Washington State aims for all new Passenger Vehicles Sales to be Electric by 2030
I happen to live in Washington State and want to point out that the bill actually does a lot more than just ban new gasoline powered passenger and light-duty vehicles from model year 2030 forward. It will fund proportional efforts to improve the quality of life of those communities most impacted by water, air, and land pollution caused by transportation and seeks to eliminate health burdens and other disparities from such. It may be one of the most ambitious efforts by any state government to begin to address the environmental and societal damages caused by our use of fossil fuels.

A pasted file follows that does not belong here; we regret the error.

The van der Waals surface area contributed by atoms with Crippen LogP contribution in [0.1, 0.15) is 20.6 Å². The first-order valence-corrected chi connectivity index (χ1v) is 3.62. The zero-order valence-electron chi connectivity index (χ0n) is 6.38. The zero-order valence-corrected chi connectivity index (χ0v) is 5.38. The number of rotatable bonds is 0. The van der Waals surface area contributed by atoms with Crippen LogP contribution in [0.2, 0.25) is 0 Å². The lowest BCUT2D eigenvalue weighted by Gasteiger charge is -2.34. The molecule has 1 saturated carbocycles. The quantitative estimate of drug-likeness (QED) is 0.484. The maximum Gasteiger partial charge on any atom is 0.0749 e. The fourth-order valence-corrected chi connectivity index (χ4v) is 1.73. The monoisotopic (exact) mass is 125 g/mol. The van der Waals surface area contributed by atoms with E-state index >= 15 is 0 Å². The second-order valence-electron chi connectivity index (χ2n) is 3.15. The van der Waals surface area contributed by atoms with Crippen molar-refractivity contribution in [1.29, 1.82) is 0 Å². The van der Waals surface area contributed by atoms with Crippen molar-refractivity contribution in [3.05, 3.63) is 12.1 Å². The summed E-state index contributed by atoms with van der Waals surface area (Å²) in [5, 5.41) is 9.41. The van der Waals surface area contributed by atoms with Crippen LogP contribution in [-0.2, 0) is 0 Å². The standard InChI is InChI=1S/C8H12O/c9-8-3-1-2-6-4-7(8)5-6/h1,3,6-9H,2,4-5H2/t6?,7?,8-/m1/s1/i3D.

According to Eletrek, Hawaii, Rhode Island, and some cities in California have also endorsed a 2030 timeline or introduced bills that also target a 2030 ban, but otherwise the only other U.S. state bans in place are for 2035 or later. Given that the major automotive manufacturers that produce and sell gasoline vehicles are typically targteting 50%, or less, of their total 2035 volume of production to be “electrified” (which doesn’t necessarily mean fully electric), if more states follow Washington’s lead and pass earlier bans, things could get very interesting as states “compete” for more market share of all electric vehicles. Let’s briefly review the electric vehicle production plans of the 5 leading electric vehicle manufacturers other than Tesla (which is the undisputed sales leader and only makes electric vehicles to begin with). These manufacturers are: Kia/Hyundai (considering them as one company for the sake of broader total production), Ford, Volkswagen Group, General Motors, and Nissan.